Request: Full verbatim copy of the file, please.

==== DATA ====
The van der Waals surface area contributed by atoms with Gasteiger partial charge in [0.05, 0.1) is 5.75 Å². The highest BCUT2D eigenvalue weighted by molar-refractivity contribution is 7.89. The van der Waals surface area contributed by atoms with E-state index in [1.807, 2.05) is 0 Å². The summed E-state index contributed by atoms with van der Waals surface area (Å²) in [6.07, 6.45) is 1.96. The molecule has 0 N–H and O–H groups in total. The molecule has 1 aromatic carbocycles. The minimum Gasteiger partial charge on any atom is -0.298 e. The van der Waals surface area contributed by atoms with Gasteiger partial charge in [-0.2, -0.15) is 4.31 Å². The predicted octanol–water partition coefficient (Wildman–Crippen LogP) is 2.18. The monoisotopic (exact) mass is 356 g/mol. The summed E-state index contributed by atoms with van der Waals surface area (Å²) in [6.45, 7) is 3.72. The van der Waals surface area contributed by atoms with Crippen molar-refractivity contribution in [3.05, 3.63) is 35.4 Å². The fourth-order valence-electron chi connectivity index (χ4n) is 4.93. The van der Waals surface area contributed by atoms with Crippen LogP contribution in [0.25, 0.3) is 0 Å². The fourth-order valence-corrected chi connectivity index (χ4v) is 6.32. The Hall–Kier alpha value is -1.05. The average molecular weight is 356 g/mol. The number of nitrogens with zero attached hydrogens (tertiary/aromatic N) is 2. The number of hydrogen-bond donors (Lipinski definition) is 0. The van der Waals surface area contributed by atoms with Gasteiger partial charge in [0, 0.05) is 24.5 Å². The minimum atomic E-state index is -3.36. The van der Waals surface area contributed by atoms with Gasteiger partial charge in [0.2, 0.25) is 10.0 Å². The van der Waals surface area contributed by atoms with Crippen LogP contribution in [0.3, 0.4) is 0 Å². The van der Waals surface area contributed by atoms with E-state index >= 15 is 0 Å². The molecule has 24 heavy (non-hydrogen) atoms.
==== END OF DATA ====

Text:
The van der Waals surface area contributed by atoms with Gasteiger partial charge in [0.05, 0.1) is 5.75 Å². The highest BCUT2D eigenvalue weighted by molar-refractivity contribution is 7.89. The van der Waals surface area contributed by atoms with E-state index in [1.807, 2.05) is 0 Å². The summed E-state index contributed by atoms with van der Waals surface area (Å²) in [6.07, 6.45) is 1.96. The molecule has 0 N–H and O–H groups in total. The molecule has 1 aromatic carbocycles. The minimum Gasteiger partial charge on any atom is -0.298 e. The van der Waals surface area contributed by atoms with Gasteiger partial charge in [-0.2, -0.15) is 4.31 Å². The predicted octanol–water partition coefficient (Wildman–Crippen LogP) is 2.18. The monoisotopic (exact) mass is 356 g/mol. The summed E-state index contributed by atoms with van der Waals surface area (Å²) in [6.45, 7) is 3.72. The van der Waals surface area contributed by atoms with Crippen molar-refractivity contribution in [3.05, 3.63) is 35.4 Å². The fourth-order valence-electron chi connectivity index (χ4n) is 4.93. The van der Waals surface area contributed by atoms with Crippen LogP contribution in [0.25, 0.3) is 0 Å². The fourth-order valence-corrected chi connectivity index (χ4v) is 6.32. The Hall–Kier alpha value is -1.05. The average molecular weight is 356 g/mol. The number of nitrogens with zero attached hydrogens (tertiary/aromatic N) is 2. The number of hydrogen-bond donors (Lipinski definition) is 0. The van der Waals surface area contributed by atoms with Gasteiger partial charge in [0, 0.05) is 24.5 Å². The minimum atomic E-state index is -3.36. The van der Waals surface area contributed by atoms with Gasteiger partial charge in [0.2, 0.25) is 10.0 Å². The van der Waals surface area contributed by atoms with Crippen LogP contribution in [0.3, 0.4) is 0 Å². The van der Waals surface area contributed by atoms with E-state index >= 15 is 0 Å². The molecule has 24 heavy (non-hydrogen) atoms.